As we reported, The Guardian’s two official editorials on the Islamist inspired murders of four innocent Jews in the French city of Toulouse by Mohammed Merah, in over 900 words of text, never once used the word “antisemitism”, nor mentioned the names or Jewish identity of the victims, yet employed the phrase “anti-immigrant rhetoric” three times.
The second editorial, published after Merah’s identity, and Jihadist background, was known, warned not of Islamist inspired Jew hatred, but of the danger of French officials “alienating” the French Muslim community.
An analysis of the shootings by the Guardian’s Paris correspondent, Angelique Chrisafis, which attempted to locate root causes for Merah’s rampage, similarly never mentioned the word “antisemitism” yet included this possible explanation for his massacre:
Merah had self-radicalised in prison, where he spent nearly two years as a teenager after stealing a handbag. Merah’s lawyer said he been a polite and tolerant teenager, but resentful about that prison sentence and angry at being rejected by the army.
And, Chrisais added this:
Merah’s background of petty crime and poor schooling on a housing estate in a drab neighbourhood of Toulouse has catapulted the question of social inequalities and the integration of minorities in France back onto centre stage….Some said the social alienation and discrimination felt by second and third generation, ethnic minority French youths must be addressed...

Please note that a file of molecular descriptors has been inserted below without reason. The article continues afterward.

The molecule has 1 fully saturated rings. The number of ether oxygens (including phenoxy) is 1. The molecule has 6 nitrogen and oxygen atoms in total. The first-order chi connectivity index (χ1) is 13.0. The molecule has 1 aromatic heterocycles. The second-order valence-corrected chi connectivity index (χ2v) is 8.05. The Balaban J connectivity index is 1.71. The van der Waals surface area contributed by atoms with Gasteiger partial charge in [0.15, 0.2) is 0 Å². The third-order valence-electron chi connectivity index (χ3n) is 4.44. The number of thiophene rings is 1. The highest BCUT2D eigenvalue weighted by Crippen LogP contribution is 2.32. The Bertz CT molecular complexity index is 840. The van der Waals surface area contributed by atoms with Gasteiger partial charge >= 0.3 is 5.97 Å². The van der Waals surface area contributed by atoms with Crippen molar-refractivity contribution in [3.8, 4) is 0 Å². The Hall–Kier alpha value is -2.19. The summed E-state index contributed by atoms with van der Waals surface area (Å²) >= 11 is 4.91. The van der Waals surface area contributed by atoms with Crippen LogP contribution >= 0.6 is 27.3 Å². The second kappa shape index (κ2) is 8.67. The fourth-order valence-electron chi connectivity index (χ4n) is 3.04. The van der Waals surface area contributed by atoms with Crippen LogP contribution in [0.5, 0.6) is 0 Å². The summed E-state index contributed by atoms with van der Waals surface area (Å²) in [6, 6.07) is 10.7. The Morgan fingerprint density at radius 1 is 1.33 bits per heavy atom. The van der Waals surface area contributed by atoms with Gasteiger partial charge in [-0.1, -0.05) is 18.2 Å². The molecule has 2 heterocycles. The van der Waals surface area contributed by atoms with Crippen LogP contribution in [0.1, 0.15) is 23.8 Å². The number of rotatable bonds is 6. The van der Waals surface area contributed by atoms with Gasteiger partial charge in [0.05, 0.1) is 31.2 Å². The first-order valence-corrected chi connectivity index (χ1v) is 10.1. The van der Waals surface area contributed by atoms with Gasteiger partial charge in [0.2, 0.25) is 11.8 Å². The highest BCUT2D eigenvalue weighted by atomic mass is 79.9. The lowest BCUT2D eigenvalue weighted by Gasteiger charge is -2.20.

Not to be outdone, the Guardian’s Associate Editor Seumas Milne, in an essay on April 3 praising the dictator-loving George Galloway (whose political infatuations have included Saddam Hussein, Bashar al-Assad, and Hamas leader Ismail Haniyeh) wrote the following:
Since last month’s atrocities in Toulouse, President Nicolas Sarkozy has improved his poll ratings a bit, pandering to xenophobes and Islamophobes and posturing as a security champion
Yes, clearly: The lesson of the Toulouse massacre is the danger of Islamophobia and xenophobia, but certainly NOT Islamist antisemitism!
Three official editorials, and a prominent feature report by their France correspondent, and not even a cursory attempt to address the disturbing dynamics of a malign Islamist ideology which would prompt a 23-year-old man, raised in France, to murder three innocent Jewish children.
In a refreshing bit of political lucidity French Interior Minister Claude Gueant, commenting on the recent arrests of 30 radical Muslims by French police, who were tracked on Islamist forums preparing to travel to areas including Afghanistan, Pakistan and West Africa to wage Jihad, said the following:
“There will be no respite in France’s pursuit of militants…The pressure on radical Islam and the threats it represents will not stop.”
That such an intuitive understanding of the moral and political lessons of the Toulouse massacre – the need to face the threats posed by radical Islam in Europe, and not the problem of Islamophobia, second generation immigrant “alienation”, poverty or poor schooling – is even remotely controversial at the Guardian is another commentary on their editors’ supreme political pathos.
The Guardian group continues to be defined by this morally perverse and intellectually unintelligible understanding of what a modern liberal political sensibility demands.
- Hate crime in Toulouse, & the Guardian Left’s callous disregard towards antisemitic ideology (cifwatch.com)
- Jew hatred? What Jew hatred? A tale of two Guardian editorials on the Toulouse murders (cifwatch.com)
- Toulouse Massacre, the Guardian’s Jessica Reed and the tyranny of liberal guilt (cifwatch.com)
- Guardian reader’s outrage with paper’s latest propaganda about antisemitic murders in Toulouse (cifwatch.com)